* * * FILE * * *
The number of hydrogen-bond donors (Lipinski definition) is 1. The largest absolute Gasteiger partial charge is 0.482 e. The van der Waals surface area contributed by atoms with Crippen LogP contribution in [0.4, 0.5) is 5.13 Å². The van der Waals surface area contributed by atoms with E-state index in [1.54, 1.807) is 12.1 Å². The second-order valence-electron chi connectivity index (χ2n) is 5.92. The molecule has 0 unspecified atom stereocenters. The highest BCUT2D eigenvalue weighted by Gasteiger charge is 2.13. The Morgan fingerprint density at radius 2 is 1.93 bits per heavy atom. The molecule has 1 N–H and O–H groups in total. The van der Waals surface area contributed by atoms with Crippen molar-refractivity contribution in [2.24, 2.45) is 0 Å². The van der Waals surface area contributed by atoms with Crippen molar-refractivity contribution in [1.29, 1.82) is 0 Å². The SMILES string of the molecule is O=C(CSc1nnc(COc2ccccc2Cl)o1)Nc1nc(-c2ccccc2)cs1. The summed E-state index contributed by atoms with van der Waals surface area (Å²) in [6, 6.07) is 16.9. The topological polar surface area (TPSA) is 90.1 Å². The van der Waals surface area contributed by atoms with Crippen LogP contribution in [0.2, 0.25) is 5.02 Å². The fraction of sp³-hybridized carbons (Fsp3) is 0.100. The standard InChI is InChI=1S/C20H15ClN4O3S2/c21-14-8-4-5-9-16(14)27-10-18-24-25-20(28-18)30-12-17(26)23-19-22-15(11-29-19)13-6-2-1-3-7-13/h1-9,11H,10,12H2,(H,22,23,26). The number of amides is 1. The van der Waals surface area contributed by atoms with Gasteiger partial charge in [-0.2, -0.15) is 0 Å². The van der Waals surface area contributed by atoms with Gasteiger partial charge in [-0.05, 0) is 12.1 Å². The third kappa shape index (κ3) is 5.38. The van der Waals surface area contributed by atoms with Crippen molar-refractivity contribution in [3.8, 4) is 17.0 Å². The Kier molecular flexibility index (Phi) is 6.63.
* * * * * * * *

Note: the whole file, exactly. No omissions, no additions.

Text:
The number of hydrogen-bond donors (Lipinski definition) is 1. The largest absolute Gasteiger partial charge is 0.482 e. The van der Waals surface area contributed by atoms with Crippen LogP contribution in [0.4, 0.5) is 5.13 Å². The van der Waals surface area contributed by atoms with E-state index in [1.54, 1.807) is 12.1 Å². The second-order valence-electron chi connectivity index (χ2n) is 5.92. The molecule has 0 unspecified atom stereocenters. The highest BCUT2D eigenvalue weighted by Gasteiger charge is 2.13. The Morgan fingerprint density at radius 2 is 1.93 bits per heavy atom. The molecule has 1 N–H and O–H groups in total. The van der Waals surface area contributed by atoms with Crippen molar-refractivity contribution in [2.24, 2.45) is 0 Å². The van der Waals surface area contributed by atoms with Crippen molar-refractivity contribution in [1.29, 1.82) is 0 Å². The SMILES string of the molecule is O=C(CSc1nnc(COc2ccccc2Cl)o1)Nc1nc(-c2ccccc2)cs1. The summed E-state index contributed by atoms with van der Waals surface area (Å²) in [6, 6.07) is 16.9. The topological polar surface area (TPSA) is 90.1 Å². The van der Waals surface area contributed by atoms with Crippen LogP contribution in [0.2, 0.25) is 5.02 Å². The fraction of sp³-hybridized carbons (Fsp3) is 0.100. The standard InChI is InChI=1S/C20H15ClN4O3S2/c21-14-8-4-5-9-16(14)27-10-18-24-25-20(28-18)30-12-17(26)23-19-22-15(11-29-19)13-6-2-1-3-7-13/h1-9,11H,10,12H2,(H,22,23,26). The number of amides is 1. The van der Waals surface area contributed by atoms with Gasteiger partial charge in [-0.2, -0.15) is 0 Å². The van der Waals surface area contributed by atoms with Gasteiger partial charge in [-0.05, 0) is 12.1 Å². The third kappa shape index (κ3) is 5.38. The van der Waals surface area contributed by atoms with Crippen molar-refractivity contribution in [3.8, 4) is 17.0 Å². The Kier molecular flexibility index (Phi) is 6.63.